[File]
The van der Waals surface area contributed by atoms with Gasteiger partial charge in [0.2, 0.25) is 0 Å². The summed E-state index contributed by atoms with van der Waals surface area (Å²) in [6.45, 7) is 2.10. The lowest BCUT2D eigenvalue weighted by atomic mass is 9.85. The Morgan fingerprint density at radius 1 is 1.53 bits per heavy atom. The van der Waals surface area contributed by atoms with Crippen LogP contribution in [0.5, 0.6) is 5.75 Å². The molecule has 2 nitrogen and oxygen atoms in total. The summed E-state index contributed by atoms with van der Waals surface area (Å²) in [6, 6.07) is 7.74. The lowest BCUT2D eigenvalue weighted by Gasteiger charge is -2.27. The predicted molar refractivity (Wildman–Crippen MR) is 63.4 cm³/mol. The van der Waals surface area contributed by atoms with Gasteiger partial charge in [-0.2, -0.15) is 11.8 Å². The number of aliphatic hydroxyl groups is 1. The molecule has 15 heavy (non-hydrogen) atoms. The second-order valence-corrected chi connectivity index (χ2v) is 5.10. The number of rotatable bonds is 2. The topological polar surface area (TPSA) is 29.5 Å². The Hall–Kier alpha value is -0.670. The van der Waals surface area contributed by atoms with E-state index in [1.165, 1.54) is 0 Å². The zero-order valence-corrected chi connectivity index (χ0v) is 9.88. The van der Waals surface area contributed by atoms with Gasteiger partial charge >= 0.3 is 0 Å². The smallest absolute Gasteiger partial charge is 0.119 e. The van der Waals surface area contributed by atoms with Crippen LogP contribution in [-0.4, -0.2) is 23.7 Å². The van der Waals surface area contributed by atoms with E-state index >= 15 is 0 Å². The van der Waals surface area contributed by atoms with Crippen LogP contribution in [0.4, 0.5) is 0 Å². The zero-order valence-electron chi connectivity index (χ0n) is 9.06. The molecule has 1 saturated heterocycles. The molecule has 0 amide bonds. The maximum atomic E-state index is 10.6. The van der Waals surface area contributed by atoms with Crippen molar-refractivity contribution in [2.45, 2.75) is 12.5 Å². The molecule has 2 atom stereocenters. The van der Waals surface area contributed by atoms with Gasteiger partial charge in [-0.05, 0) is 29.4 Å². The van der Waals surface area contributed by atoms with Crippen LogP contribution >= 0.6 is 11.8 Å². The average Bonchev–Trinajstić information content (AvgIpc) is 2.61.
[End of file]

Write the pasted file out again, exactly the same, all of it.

The van der Waals surface area contributed by atoms with Gasteiger partial charge in [0.2, 0.25) is 0 Å². The summed E-state index contributed by atoms with van der Waals surface area (Å²) in [6.45, 7) is 2.10. The lowest BCUT2D eigenvalue weighted by atomic mass is 9.85. The Morgan fingerprint density at radius 1 is 1.53 bits per heavy atom. The van der Waals surface area contributed by atoms with Crippen LogP contribution in [0.5, 0.6) is 5.75 Å². The molecule has 2 nitrogen and oxygen atoms in total. The summed E-state index contributed by atoms with van der Waals surface area (Å²) in [6, 6.07) is 7.74. The lowest BCUT2D eigenvalue weighted by Gasteiger charge is -2.27. The predicted molar refractivity (Wildman–Crippen MR) is 63.4 cm³/mol. The van der Waals surface area contributed by atoms with Gasteiger partial charge in [-0.2, -0.15) is 11.8 Å². The number of aliphatic hydroxyl groups is 1. The molecule has 15 heavy (non-hydrogen) atoms. The second-order valence-corrected chi connectivity index (χ2v) is 5.10. The number of rotatable bonds is 2. The topological polar surface area (TPSA) is 29.5 Å². The Hall–Kier alpha value is -0.670. The van der Waals surface area contributed by atoms with E-state index in [1.165, 1.54) is 0 Å². The zero-order valence-corrected chi connectivity index (χ0v) is 9.88. The van der Waals surface area contributed by atoms with Gasteiger partial charge >= 0.3 is 0 Å². The smallest absolute Gasteiger partial charge is 0.119 e. The van der Waals surface area contributed by atoms with Crippen LogP contribution in [-0.4, -0.2) is 23.7 Å². The van der Waals surface area contributed by atoms with E-state index >= 15 is 0 Å². The van der Waals surface area contributed by atoms with Crippen LogP contribution in [0.4, 0.5) is 0 Å². The zero-order valence-electron chi connectivity index (χ0n) is 9.06. The molecule has 1 saturated heterocycles. The molecule has 0 amide bonds. The maximum atomic E-state index is 10.6. The van der Waals surface area contributed by atoms with Crippen molar-refractivity contribution in [2.45, 2.75) is 12.5 Å². The molecule has 2 atom stereocenters. The van der Waals surface area contributed by atoms with Gasteiger partial charge in [-0.05, 0) is 29.4 Å². The van der Waals surface area contributed by atoms with Crippen LogP contribution >= 0.6 is 11.8 Å². The average Bonchev–Trinajstić information content (AvgIpc) is 2.61.